Kerry Miller is the one-woman operation behind the blog Passive-Aggressive Notes; a collection of "painfully polite and hilariously hostile writings from shared spaces the world over." A site that started as a way to chronicle annoying roommate habits has since grown into a vibrant online community. In fact, I love the site so much, I've featured it twice; first back in 2007 shortly after its launch, and again last year. Here, the site's creator talks about how the site got started, her thoughts on Mario Kart Wii, and the best passive-aggressive Valentine she's seen.
What made you want to start the blog? Did someone really make you angry?
Honestly, it was totally on a whim. I was a really bad date, and this guy just kept yammering on and on about his crazy roommate who had started hoarding toilet paper and leaving annoying notes everywhere. At the time, I was living in a second-floor walkup with three roommates, one of who had a particularly passive-aggressive streak as well. I said something sarcastic like, "Yeah, I should start taking pictures of them and start a blog about it. Now that'd really be passive-aggressive." I was just kidding, but this guy was like, "Yeah, you should." I literally came home from the bar — still a little drunk — and fired up the scanner. At the time, I had no idea though I'd still be doing this three years later, and I certainly didn't think I'd get a book deal out it. Once the site got going, though, I realized pretty quickly that I'd hit a nerve, and I decided to run with it.
Comments are a huge part of your site. Do you have trouble getting everyone to play nicely?
Oh yes, definitely — especially at first. People can get pretty nasty behind the cloak of anonymity — whether it's in a written note or a comment on a blog, so I've worked pretty hard to keep things light-hearted and humorous. I try to set the tone in how I introduce and contextualize the notes I choose to post, and in the daily comments I choose to highlight. I also have a few basic community guidelines posted, but at this point, I rarely have to step into the enforcer role, because of the strong community that's developed around the site. They do a pretty great job of self-policing and keeping the trolls in line.
What gadget can’t you live without? Why?
I'd like to think that there's not a gadget I couldn't live without, but right now I'm very much enamored with my new digital SLR camera — a Canon Eos 7D. When it comes to photography, I'm not as into the gadgety side of things as some people are. I'm more interested in composition and story...not geeking out in Photoshop to perfect the color balance and saturation and whatnot. But it's really satisfying to have equipment that can capture a shot just as I'd imagined it. I've definitely developed some major "lens lust."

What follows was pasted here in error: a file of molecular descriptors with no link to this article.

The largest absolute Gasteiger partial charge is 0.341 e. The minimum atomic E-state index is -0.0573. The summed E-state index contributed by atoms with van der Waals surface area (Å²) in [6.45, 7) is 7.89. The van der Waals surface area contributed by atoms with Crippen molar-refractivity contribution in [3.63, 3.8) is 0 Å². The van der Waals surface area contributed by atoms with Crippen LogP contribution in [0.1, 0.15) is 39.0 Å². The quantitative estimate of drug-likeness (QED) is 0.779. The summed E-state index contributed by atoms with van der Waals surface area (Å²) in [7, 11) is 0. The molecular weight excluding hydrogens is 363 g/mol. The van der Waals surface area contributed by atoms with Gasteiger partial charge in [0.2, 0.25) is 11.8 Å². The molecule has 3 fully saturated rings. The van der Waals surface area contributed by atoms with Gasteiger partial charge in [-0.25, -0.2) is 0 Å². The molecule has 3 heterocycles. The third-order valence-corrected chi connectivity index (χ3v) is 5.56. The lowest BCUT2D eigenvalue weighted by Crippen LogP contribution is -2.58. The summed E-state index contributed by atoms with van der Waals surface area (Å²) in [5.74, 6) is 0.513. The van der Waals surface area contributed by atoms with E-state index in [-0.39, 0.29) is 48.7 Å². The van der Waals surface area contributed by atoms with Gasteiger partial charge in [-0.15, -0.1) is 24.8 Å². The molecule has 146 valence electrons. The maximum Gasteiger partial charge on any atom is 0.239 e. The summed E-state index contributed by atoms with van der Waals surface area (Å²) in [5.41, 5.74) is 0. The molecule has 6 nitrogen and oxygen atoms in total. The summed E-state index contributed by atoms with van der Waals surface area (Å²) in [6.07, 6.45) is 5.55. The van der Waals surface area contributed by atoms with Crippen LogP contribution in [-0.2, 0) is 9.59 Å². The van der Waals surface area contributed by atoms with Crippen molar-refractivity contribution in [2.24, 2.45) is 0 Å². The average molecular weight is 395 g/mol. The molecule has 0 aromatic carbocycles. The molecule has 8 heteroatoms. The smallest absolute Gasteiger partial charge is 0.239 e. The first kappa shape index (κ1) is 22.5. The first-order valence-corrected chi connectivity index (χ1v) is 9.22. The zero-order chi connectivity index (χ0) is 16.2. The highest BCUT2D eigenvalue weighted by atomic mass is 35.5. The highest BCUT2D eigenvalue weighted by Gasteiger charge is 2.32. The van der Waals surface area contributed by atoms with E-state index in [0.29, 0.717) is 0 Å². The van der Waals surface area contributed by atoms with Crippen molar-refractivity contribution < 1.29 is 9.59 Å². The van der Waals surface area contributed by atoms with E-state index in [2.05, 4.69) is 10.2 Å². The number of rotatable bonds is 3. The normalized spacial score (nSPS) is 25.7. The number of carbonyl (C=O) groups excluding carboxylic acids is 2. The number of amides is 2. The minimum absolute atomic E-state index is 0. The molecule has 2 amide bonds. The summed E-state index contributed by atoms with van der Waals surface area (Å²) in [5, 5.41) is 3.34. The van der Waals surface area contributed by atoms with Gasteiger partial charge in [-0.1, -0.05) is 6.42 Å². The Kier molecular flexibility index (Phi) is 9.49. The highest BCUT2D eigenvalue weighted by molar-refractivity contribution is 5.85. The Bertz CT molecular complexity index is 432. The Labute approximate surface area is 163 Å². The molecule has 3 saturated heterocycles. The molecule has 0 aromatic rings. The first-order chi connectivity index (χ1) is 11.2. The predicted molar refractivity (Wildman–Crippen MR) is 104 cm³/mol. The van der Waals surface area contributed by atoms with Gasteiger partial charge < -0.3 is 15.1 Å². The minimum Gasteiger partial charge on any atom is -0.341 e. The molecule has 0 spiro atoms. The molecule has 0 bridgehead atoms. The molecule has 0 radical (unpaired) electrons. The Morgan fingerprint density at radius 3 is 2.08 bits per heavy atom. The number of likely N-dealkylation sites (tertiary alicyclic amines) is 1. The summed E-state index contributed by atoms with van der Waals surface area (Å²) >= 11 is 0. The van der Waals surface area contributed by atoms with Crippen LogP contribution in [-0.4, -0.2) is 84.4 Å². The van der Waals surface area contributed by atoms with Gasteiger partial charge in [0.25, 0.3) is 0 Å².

To find out more of Kerry's hobbies and her favorite passive-aggressive Valentine, read more.
Do you think that technology brings people closer together, or creates more of a distraction?
Well, when you look at technology in the broadest sense of the word (fire, agriculture, the wheel), it's pretty obvious that technology has brought people closer together. That said, personal technology marketers have done a pretty brilliant job of getting us all constantly wanting more — more mega pixels, more storage space, more shiny shiny. And that kind of treadmill consumerism, I think, can be a distraction, absolutely, at all levels of society.
Do you have any other geeky hobbies?
I got a Wii pretty cheap off Craigslist, but I mostly use it as a Dr. Mario machine. I really love Dr. Mario. (I like to think of it as "the thinking man's Tetris." So what if I was too chicken to ever take organic chemistry? My quick wits and knowledge of primary colors are enough to destroy any virus in my way!) A few years ago you used to be able to play it on Virgin Atlantic flights, and I Dr. Mario'd it up almost the entire way to London. Everyone tells me I have to get MarioKart, but so fair I've failed to see the fun in a game that involves maneuvering a car at high speeds while trying to avoid dying. I didn't get around to learning how to drive until I moved to Austin, and I hate it, so for me, that's not so much "entertainment" as it is "trying to get somewhere on a Texas Highway."
Oh, but that reminds me — but the one gadget I couldn't live without, for now at least, might have to be my Garmin Nuvi GPS. It's like my electronic security blanket. A really knowledgeable blanket that speaks to me in a soothing British accent.
Have you ever seen a passive-aggressive Valentine?
Oh yes. I think my favorite might be this one, just because it's such a classic grandmotherly guilt-trip, but the one that really kills me (probably because I'm reading way, way too much into it — all part of the fun!) is a doozy I've titled "Love is a Mixed-Signals Tape."